Yellow Foxglove, Digitalis grandiflora

Most people are familiar with the purple or white-flowered biennial foxglove. Did you know there is a perennial species with yellow flowers? Lean more about this attractive plant in this article…

Prairie Smoke, Geum triflorum

Geum triflorum is an attractive little prairie plant that easily makes the transition to a perennial border or rock garden to charm you with both its nodding pink flowers and wispy seedheads. Learn more about this interesting native plant in this article…

Early Gems in the Rock Garden

My rock garden is where the first perennials, other than bulbs, bloom in my yard. Read about a few of my favorites that are the first to flower each spring. Several of these don’t need to be restricted to gravelly soils and would be a good addition to a small scale border where they can be appreciated up close. See these cute plants on display in this article…

Lychnis ×arkwrightii 'Vesuvius'

If you’re looking for a plant with purplish leaves in the spring and bright orange flowers, look no further Lychnis ×arkwrightii ‘Vesuvius’. This plant related to rose campion commands attention when it’s in bloom for a few weeks in early- to mid-summer. If you want to know more about this rarely-used perennial, read this article…

Little Bluestem, Schizachyrium scoparium

Native prairie grasses are well adapted to our region and can be a nice addition to the manicured garden as well as in natural settings. Little bluestem, Schizachyrium scoparium, is one with nice blue summer foliage and reddish fall color. Read more about this pretty grass in this article…

Allium senescens ssp. glaucum

Asters, mums and pansies are the standard flowers for fall. But there are other perennials that are just getting going in the fall, too. The late-flowering Allium senescens var. glaucum offers purple-pink flowers at this time of year, and a fun display of swirled blue-green foliage the rest of the growing season. Read more about this ornamental onion in this article…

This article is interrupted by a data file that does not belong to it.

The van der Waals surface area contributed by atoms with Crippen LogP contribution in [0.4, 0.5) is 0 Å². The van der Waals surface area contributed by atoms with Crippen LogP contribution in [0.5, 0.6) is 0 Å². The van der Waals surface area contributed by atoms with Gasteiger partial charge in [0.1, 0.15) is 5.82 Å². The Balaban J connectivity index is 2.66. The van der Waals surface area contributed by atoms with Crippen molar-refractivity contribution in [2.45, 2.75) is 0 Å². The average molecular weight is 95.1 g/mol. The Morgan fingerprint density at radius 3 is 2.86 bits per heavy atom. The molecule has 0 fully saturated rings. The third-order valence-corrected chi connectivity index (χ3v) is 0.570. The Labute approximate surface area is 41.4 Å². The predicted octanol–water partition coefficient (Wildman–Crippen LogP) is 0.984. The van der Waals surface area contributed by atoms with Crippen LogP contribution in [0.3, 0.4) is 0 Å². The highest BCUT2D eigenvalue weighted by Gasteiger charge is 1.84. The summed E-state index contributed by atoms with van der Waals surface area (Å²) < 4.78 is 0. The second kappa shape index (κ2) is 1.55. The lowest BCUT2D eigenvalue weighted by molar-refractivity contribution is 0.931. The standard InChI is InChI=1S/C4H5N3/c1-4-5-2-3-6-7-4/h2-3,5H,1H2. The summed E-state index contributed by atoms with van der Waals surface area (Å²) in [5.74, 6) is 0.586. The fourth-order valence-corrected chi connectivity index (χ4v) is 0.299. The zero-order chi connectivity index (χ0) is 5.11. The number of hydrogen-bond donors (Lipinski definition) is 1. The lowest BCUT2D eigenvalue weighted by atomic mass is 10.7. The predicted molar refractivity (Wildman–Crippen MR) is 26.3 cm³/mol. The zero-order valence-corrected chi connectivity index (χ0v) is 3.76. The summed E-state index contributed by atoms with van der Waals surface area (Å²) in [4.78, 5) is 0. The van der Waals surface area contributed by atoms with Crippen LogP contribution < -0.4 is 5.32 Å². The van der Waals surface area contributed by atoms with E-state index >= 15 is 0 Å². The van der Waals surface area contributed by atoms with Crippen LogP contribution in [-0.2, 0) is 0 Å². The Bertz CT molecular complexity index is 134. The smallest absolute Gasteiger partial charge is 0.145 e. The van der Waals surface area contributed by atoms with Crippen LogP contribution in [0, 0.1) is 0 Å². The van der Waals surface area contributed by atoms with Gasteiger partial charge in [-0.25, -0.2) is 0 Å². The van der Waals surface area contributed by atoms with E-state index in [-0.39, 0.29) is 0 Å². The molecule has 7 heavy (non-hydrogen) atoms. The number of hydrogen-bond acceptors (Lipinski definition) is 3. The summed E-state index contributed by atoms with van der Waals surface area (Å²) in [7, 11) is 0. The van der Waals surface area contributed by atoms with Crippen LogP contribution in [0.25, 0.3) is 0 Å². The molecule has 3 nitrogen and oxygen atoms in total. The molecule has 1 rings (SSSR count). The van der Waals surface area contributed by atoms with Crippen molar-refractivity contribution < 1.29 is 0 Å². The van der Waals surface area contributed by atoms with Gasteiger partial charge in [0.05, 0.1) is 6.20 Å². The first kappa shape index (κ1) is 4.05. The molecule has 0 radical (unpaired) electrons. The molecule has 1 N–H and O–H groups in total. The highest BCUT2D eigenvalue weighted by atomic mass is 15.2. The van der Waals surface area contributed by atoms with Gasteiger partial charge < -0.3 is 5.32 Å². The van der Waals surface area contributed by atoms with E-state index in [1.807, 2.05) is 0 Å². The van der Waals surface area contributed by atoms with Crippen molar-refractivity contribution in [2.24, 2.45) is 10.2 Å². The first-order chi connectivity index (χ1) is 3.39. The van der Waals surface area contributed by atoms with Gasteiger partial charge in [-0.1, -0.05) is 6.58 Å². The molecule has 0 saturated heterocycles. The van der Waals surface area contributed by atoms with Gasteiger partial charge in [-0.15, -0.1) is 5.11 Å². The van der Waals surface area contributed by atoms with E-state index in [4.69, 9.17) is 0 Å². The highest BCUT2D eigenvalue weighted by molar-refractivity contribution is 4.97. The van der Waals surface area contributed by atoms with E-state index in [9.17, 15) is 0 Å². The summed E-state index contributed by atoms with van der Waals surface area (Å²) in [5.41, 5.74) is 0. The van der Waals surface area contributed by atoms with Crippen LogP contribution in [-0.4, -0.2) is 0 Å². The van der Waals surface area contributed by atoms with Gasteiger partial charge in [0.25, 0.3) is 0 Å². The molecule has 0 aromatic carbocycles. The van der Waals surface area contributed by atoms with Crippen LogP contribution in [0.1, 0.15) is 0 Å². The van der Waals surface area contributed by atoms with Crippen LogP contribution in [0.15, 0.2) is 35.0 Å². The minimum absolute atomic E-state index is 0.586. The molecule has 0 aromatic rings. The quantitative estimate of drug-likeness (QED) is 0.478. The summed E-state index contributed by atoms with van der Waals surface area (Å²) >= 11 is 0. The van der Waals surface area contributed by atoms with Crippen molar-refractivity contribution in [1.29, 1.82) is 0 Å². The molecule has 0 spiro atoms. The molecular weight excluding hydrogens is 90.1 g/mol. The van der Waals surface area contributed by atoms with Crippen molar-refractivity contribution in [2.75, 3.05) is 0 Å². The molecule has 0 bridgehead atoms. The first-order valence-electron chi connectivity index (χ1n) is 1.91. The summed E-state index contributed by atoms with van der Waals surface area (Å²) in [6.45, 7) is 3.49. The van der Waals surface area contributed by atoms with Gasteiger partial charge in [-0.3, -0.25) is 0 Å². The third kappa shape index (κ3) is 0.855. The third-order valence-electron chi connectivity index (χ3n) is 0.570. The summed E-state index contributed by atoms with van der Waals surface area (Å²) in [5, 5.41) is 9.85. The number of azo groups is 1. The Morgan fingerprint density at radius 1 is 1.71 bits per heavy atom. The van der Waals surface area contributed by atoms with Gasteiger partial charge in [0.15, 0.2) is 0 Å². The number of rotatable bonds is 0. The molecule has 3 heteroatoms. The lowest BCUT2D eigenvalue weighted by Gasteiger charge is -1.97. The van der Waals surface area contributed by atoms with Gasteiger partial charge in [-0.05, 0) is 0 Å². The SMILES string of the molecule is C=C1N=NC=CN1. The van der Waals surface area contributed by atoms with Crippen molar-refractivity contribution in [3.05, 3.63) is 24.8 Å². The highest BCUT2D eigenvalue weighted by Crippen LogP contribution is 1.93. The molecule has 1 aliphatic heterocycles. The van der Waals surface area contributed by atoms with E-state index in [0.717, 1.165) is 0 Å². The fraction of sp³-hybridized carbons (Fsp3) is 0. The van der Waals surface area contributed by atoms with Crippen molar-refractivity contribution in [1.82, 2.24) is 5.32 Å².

Blackberry Lily, Belamcanda chinensis or Iris domestica

Flowers that resemble an exotic lily, leaves like an iris, seed clusters that look like a blackberry, and lots of different names – put them all together and what do you get? The former Belamcanda chinensis, of course! For a more extensive explanation of this plant and its new name, read this article…

Japanese Forest Grass, Hakonechloa macra

There are few grasses that perform well in the shade that also have ornamental value. One of the best is Japanese Forest Grass or Hakone Grass, Hakonechloa macra. Learn about this perennial grass in this article…

Yellow Corydalis, Corydalis lutea

Corydalis lutea is a small plant that forms neat mounds of finely cut, delicate-looking light green to blue-green foliage and bright yellow flowers.  If you’re interested in learning more about this pretty perennial, sometimes called yellow corydalis, read this article…

Iris pallida

Iris are blooming (or will be soon), but for most the flowers are the only time we notice the plants. Iris pallida, however, is more known for its attractive foliage than the pale blue flowers. Find out more about this pretty herbaceous perennial plant by reading this article…

Snowdrops, Galanthus spp.

The delicate white flowers and early bloom of these perennial bulbs (even pushing through the snow in cold areas) have given them the common name of snowdrops. Several of the 19 or so species of Galanthus are planted as ornamentals, with most hardy to zone 5, but some to zone 2. Learn more about this hardy group in the amaryllis family in this article…

Nepeta xfaassenii ‘Walker’s Low’

Nepeta xfaassenii ‘Walker’s Low’ was chosen by the Perennial Plant Association as their Plant of the Year 2007. With clouds of blue flowers floating on spires above mounds of blue-grey foliage, this plant is a great addition to both formal and informal gardens. You can find out a lot more about this great perennial by reading this article…

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